Indexed on: 24 Aug '13Published on: 24 Aug '13Published in: Nuclear Medicine and Biology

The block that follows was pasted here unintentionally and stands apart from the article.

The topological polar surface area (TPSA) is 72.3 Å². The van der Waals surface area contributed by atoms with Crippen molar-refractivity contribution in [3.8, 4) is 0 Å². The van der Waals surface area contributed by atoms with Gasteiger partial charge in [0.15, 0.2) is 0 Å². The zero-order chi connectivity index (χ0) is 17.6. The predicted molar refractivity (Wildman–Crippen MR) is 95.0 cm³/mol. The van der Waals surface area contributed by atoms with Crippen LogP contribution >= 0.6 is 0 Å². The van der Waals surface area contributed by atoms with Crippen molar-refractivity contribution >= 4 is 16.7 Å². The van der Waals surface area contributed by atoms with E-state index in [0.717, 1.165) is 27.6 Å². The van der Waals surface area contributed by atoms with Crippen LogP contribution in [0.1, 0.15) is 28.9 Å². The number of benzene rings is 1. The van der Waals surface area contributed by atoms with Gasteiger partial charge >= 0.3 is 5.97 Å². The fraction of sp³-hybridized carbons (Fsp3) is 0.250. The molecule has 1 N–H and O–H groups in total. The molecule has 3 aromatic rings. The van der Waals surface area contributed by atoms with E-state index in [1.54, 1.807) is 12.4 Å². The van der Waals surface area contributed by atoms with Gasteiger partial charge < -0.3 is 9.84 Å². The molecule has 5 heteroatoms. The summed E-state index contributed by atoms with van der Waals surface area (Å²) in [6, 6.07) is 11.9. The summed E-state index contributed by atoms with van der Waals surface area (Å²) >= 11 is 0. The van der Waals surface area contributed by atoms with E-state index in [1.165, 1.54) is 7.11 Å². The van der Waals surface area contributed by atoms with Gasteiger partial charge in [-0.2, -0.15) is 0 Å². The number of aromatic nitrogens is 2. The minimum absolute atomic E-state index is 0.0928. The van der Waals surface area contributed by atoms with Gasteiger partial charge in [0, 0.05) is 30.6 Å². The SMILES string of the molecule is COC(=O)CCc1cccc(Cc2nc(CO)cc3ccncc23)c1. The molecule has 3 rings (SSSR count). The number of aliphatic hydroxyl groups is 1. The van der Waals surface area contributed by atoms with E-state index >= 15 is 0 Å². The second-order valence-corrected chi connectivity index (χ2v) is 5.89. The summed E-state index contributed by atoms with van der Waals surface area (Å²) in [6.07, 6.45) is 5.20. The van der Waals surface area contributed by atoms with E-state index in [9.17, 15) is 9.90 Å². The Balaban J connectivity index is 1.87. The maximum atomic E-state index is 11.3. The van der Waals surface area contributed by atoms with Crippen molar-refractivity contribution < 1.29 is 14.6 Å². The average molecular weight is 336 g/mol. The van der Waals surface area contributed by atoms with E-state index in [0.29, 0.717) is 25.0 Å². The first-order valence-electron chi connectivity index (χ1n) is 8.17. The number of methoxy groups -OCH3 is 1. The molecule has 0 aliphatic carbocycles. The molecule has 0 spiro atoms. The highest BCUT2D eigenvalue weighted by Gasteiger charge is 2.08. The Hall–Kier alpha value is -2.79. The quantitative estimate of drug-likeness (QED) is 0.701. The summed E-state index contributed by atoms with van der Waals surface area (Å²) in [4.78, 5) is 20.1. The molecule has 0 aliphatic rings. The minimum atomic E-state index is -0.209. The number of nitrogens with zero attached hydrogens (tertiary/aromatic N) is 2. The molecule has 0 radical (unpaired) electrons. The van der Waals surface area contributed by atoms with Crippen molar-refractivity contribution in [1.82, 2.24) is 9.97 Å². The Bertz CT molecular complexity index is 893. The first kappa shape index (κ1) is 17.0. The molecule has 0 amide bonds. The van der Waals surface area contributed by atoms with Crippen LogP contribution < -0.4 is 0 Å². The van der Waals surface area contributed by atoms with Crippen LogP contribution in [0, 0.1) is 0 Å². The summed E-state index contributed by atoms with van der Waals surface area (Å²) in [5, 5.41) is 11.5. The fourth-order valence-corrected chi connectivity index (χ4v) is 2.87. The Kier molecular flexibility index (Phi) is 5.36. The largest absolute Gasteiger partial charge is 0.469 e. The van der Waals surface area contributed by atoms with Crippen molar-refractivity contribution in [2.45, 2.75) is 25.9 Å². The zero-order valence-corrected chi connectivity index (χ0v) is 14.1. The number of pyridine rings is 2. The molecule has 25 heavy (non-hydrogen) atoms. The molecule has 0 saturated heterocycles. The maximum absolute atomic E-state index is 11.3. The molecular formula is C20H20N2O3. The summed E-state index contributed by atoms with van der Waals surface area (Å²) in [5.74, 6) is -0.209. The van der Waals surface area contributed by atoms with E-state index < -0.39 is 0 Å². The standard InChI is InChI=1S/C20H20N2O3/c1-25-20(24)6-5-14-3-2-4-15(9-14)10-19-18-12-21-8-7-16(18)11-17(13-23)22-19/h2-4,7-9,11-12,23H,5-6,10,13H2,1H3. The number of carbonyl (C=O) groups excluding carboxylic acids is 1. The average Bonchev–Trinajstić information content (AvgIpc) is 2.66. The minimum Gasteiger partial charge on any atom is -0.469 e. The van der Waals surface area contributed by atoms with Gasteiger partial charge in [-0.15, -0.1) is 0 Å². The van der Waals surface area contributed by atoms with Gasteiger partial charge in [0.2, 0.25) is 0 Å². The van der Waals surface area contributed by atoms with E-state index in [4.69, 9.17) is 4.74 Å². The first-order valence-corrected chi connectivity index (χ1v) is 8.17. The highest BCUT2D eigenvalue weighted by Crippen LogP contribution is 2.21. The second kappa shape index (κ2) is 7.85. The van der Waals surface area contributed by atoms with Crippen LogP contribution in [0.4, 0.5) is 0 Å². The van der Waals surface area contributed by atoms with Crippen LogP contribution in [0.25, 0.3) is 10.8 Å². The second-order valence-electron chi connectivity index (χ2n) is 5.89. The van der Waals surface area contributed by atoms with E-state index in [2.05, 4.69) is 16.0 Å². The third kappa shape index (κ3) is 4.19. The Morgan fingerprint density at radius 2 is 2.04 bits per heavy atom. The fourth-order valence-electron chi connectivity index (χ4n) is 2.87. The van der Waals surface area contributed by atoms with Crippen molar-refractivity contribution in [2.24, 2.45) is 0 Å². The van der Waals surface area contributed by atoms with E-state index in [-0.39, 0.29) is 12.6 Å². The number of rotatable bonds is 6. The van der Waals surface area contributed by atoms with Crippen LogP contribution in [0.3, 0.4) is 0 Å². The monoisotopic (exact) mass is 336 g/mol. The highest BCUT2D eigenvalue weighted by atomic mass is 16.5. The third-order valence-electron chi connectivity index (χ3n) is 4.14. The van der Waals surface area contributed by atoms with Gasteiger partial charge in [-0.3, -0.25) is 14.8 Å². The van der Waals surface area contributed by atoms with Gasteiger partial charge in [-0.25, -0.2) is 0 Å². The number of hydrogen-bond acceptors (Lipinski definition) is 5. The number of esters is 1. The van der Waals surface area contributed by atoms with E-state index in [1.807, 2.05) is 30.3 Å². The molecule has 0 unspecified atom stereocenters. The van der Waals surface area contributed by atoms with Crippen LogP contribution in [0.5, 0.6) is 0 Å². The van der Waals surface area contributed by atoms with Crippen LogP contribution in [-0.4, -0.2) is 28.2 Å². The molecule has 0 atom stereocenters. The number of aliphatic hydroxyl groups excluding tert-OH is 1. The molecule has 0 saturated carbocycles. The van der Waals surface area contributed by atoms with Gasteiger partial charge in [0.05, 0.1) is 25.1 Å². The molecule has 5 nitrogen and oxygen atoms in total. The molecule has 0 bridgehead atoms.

Bombesin (BBN) and BBN analogues have attracted much attention as high-affinity ligands for selective targeting of the gastrin-releasing peptide (GRP) receptor. GRP receptors are overexpressed in a variety of human cancers including prostate cancer. Radiolabeled BBN derivatives are promising diagnostic probes for molecular imaging of GRP receptor-expressing prostate cancer. This study describes the synthesis and radiopharmacological evaluation of various metabolically stabilized fluorobenzoylated bombesin analogues (BBN-1, BBN-2, BBN-3).Three fluorobenzoylated BBN analogues containing an aminovaleric (BBN-1, BBN-2), or an aminooctanoic acid linker (BBN-3) were tested in a competitive binding assay against (125)I-[Tyr(4)]-BBN for their binding potency to the GRP receptor. Intracellular calcium release in human prostate cancer cells (PC3) was measured to determine agonistic or antagonistic profiles of fluorobenzoylated BBN derivatives. Bombesin derivative BBN-2 displayed the highest inhibitory potency toward GRP receptor (IC50 = 8.7 ± 2.2 nM) and was subsequently selected for radiolabeling with fluorine-18 ((18)F) through acylation with N-succinimidyl-4-[(18)F]fluorobenzoate ([(18)F]SFB). The radiopharmacological profile of (18)F-labeled bombesin [(18)F]BBN-2 was evaluated in PC3 tumor-bearing NMRI nude mice involving metabolic stability studies, biodistribution experiments and dynamic small-animal PET studies.All fluorobenzoylated BBN derivatives displayed high inhibitory potency toward the GRP receptor (IC50=8.7-16.7 nM), and all compounds exhibited antagonistic profiles as determined in an intracellular calcium release assay. The (18)F-labeled BBN analogue [(18)F]BBN-2 was obtained in 30% decay-corrected radiochemical yield with high radiochemical purity >95% after semi-preparative HPLC purification. [(18)F]BBN-2 showed high metabolic stability in vivo with 65% of the radiolabeled peptide remaining intact after 60 min p.i. in mouse plasma. Biodistribution experiments and dynamic small-animal PET studies demonstrated high tumor uptake of [(18)F]BBN-2 in PC3 xenografts (2.75 ± 1.82 %ID/g after 5 min and 2.45 ± 1.25 %ID/g after 60 min p.i.). Specificity of radiotracer uptake in PC3 tumors was confirmed by blocking experiments.The present study demonstrates that (18)F-labeled BBN analogue [(18)F]BBN-2 is a suitable PET radiotracer with favorable metabolic stability in vivo for molecular imaging of GRP receptor-positive prostate cancer.